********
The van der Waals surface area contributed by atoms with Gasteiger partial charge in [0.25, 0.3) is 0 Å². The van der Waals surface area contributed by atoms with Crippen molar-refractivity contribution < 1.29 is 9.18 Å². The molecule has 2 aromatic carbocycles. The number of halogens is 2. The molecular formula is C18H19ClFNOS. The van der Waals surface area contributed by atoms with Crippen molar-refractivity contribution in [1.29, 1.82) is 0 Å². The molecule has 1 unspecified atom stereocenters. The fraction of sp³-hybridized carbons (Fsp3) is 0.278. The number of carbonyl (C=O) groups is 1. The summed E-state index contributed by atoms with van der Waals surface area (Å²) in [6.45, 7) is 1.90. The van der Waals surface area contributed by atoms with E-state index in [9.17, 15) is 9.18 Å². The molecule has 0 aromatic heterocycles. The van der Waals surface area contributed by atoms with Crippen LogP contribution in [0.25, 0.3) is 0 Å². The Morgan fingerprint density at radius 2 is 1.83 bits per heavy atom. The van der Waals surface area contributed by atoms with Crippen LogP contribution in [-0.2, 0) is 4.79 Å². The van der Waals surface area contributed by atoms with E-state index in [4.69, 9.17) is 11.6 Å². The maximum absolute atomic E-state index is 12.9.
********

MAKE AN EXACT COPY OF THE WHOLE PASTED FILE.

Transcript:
The van der Waals surface area contributed by atoms with Gasteiger partial charge in [0.25, 0.3) is 0 Å². The van der Waals surface area contributed by atoms with Crippen molar-refractivity contribution < 1.29 is 9.18 Å². The molecule has 2 aromatic carbocycles. The number of halogens is 2. The molecular formula is C18H19ClFNOS. The van der Waals surface area contributed by atoms with Crippen molar-refractivity contribution in [1.29, 1.82) is 0 Å². The molecule has 1 unspecified atom stereocenters. The fraction of sp³-hybridized carbons (Fsp3) is 0.278. The number of carbonyl (C=O) groups is 1. The summed E-state index contributed by atoms with van der Waals surface area (Å²) in [6.45, 7) is 1.90. The van der Waals surface area contributed by atoms with E-state index in [9.17, 15) is 9.18 Å². The molecule has 0 aromatic heterocycles. The van der Waals surface area contributed by atoms with Crippen LogP contribution in [0.25, 0.3) is 0 Å². The Morgan fingerprint density at radius 2 is 1.83 bits per heavy atom. The van der Waals surface area contributed by atoms with Crippen LogP contribution in [-0.2, 0) is 4.79 Å². The van der Waals surface area contributed by atoms with E-state index in [4.69, 9.17) is 11.6 Å². The maximum absolute atomic E-state index is 12.9.